The Violence of Bureaucracy

Right. So another rabbit hole. Several things I have come across recently have mentioned the concept of bureaucracy as violence. There was a reference by David Graeber and some journal articles I happened upon. I have so much going on that I don’t have time to give the topic justice, but I wanted to employ this post as a reminder—along with the host of other reminders to which I need to attend.

Let’s start with some definitions.

Violence

The intentional use of physical force or power, threatened or actual, against oneself, another person, or against a group or community, that either results in or has a high likelihood of resulting in injury, death, psychological harm, maldevelopment or deprivation.

Parsing the salient parts, I distil the meaning for my intents and purposes to be the intentional use of physical force or power, threatened or actual, against oneself, another person, or against a group or community, that either results in or has a high likelihood of resulting in injury, death, psychological harm, maldevelopment or deprivation.

For further clarity, we arrive at a

Violence is the intentional use of power, against another person that results in psychological harm or deprivation

Bureaucracy

Management or administration marked by hierarchical authority among numerous offices and by fixed procedures.

Ostensibly, my train of thought is that bureaucracy is a deontological structure meant to standardise and normalise a process. Problems arise by the facts that (1) one size doesn’t fit all and (2) it’s a system thinking challenge likely missing dimensions—if the domain is even appropriately defined and accounted for at the start. This is where bureaucracy intersects violence.

bureaucracy becomes a Procrustean bed

In my mind, bureaucracy becomes a Procrustean bed. Speaking of bed… Fais dodo.

EDIT: In a manner of speaking, I might suggest that normalisation, as a rule, is violence, but I haven’t exactly thought it through. I am not particularly comfortable with the notion of self, so against whom would this violence be perpetrated? Nonetheless, this Procrustean notion still springs to mind—as a moulding. Some might consider it to be character-building. But his lot would either deny the violence or consider it to be a worthwhile crucible. But it’s only a crucible when this character outcome comports with their accepted ideal. The only leeway given is in consideration of those with poor childhoods leading to delinquency. This does not diminish the bloodlust for justice, but it allows for blame to be cast, if not on the perpetrator then on the parents or guardians. I digress.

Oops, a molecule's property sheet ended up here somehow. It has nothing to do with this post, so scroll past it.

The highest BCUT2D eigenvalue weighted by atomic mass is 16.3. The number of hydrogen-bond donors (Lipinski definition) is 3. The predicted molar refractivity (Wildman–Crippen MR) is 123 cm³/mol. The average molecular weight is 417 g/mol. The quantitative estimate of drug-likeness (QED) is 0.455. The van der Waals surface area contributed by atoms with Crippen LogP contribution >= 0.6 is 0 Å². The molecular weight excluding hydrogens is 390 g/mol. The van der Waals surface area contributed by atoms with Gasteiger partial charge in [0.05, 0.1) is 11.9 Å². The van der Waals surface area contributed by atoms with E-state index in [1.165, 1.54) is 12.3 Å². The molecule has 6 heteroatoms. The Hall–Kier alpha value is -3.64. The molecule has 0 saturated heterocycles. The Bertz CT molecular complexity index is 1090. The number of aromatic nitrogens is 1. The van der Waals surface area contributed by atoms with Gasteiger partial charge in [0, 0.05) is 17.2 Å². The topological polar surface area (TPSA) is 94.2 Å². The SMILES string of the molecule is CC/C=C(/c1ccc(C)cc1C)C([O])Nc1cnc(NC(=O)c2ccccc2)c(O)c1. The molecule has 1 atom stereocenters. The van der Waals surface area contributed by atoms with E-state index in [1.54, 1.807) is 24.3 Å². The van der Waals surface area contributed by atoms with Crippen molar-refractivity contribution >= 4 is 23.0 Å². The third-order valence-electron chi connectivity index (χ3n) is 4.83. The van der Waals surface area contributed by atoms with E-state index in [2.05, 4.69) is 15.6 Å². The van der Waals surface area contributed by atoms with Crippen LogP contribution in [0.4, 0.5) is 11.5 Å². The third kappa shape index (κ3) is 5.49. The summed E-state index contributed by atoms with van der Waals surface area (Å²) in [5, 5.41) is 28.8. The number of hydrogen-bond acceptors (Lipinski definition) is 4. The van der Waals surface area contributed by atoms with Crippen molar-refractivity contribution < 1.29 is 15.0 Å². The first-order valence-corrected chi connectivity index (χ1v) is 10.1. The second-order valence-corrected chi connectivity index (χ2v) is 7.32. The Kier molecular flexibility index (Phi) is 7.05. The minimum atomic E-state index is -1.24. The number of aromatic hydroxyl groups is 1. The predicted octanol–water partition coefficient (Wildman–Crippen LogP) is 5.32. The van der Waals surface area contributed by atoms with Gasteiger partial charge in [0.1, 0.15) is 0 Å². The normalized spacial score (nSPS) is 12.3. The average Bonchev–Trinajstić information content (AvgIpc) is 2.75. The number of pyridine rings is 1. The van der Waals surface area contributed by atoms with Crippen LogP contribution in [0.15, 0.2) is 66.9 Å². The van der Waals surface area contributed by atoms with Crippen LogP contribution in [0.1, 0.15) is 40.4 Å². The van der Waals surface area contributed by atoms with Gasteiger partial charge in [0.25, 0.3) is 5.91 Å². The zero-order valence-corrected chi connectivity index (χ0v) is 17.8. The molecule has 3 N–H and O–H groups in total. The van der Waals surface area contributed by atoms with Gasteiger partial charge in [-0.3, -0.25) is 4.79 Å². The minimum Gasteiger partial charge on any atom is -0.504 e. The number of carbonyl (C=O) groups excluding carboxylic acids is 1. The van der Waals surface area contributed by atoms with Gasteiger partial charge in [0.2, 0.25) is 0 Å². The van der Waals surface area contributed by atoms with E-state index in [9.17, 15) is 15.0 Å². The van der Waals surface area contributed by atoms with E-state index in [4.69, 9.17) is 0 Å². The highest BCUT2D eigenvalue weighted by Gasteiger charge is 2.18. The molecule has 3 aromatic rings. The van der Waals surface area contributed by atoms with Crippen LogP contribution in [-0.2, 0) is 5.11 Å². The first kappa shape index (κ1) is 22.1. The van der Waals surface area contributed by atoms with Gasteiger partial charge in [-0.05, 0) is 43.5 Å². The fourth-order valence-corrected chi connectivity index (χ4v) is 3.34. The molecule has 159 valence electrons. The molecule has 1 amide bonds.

Hannah Arendt spoke of the Banality of Evil. In a manner, the violence that is bureaucracy is just this sort of metaphoric evil. This 7-minute summary (that could have been 4 if not for the stammering and pauses) is about just this point. In my experience, most bureaucracy is of the sort Arendt write about. I feel that this presenter is a bit more conservative about where he might draw this line.

I’ll exit this post with an observation/rant. I was shopping the other day, and I had one item. There was a short queue situated between a cashier and a self-checkout kiosk. We customers seemed to be dequeuing fine when a frontend supervisor appeared to instruct us to choose a register. I was second in the queue so his interaction with the person ahead of me went something like this:

Employee: Are you going to use the self-checkout?

Customer: Yes

Employee: [Looks at the kiosk]

Customer: Unless this register becomes available first.

Customer: [Cocks head incredulously]

Employee: You need to choose one.

At that moment, the cashier freed, and she took the vacancy. Thankfully—as my mind pondered how illogical this policy was (if indeed there was a policy) and how poorly the maths skills of whoever created it—, the self-service registered became available. Crisis averted.

The takeaway in the story is that blood pressure was unnecessarily elevated because of this bureaucratic rule. This is trivial. I won’t bore you with more anecdotes. Besides, I’m pretty sure, you’ve experienced this violence to one degree or another—whether at work, in commerce, interacting with government workers, or who knows what.

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